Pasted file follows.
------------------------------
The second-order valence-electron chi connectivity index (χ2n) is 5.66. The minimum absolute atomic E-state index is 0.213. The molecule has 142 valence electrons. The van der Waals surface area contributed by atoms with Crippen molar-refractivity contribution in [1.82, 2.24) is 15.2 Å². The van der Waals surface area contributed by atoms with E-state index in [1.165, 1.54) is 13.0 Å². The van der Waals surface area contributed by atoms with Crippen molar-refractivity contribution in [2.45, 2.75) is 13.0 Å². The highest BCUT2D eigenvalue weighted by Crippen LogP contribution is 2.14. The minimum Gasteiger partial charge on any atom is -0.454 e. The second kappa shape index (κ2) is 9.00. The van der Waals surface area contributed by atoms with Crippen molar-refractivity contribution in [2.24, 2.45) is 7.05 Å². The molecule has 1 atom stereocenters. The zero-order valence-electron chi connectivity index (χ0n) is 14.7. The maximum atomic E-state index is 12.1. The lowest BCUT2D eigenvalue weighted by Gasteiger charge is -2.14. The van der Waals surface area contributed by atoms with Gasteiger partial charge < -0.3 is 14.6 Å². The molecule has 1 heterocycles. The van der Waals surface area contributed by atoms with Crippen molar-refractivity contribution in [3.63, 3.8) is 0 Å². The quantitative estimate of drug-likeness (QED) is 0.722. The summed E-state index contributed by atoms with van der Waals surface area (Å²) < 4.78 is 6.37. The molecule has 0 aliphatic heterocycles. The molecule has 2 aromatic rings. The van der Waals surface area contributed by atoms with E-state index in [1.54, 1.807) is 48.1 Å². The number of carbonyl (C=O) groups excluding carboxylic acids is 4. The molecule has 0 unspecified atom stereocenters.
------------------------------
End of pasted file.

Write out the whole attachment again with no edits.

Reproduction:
The second-order valence-electron chi connectivity index (χ2n) is 5.66. The minimum absolute atomic E-state index is 0.213. The molecule has 142 valence electrons. The van der Waals surface area contributed by atoms with Crippen molar-refractivity contribution in [1.82, 2.24) is 15.2 Å². The van der Waals surface area contributed by atoms with E-state index in [1.165, 1.54) is 13.0 Å². The van der Waals surface area contributed by atoms with Crippen molar-refractivity contribution in [2.45, 2.75) is 13.0 Å². The highest BCUT2D eigenvalue weighted by Crippen LogP contribution is 2.14. The minimum Gasteiger partial charge on any atom is -0.454 e. The second kappa shape index (κ2) is 9.00. The van der Waals surface area contributed by atoms with Crippen molar-refractivity contribution in [2.24, 2.45) is 7.05 Å². The molecule has 1 atom stereocenters. The zero-order valence-electron chi connectivity index (χ0n) is 14.7. The maximum atomic E-state index is 12.1. The lowest BCUT2D eigenvalue weighted by Gasteiger charge is -2.14. The van der Waals surface area contributed by atoms with Gasteiger partial charge < -0.3 is 14.6 Å². The molecule has 1 heterocycles. The van der Waals surface area contributed by atoms with Crippen molar-refractivity contribution in [3.63, 3.8) is 0 Å². The quantitative estimate of drug-likeness (QED) is 0.722. The summed E-state index contributed by atoms with van der Waals surface area (Å²) < 4.78 is 6.37. The molecule has 0 aliphatic heterocycles. The molecule has 2 aromatic rings. The van der Waals surface area contributed by atoms with E-state index in [1.54, 1.807) is 48.1 Å². The number of carbonyl (C=O) groups excluding carboxylic acids is 4. The molecule has 0 unspecified atom stereocenters.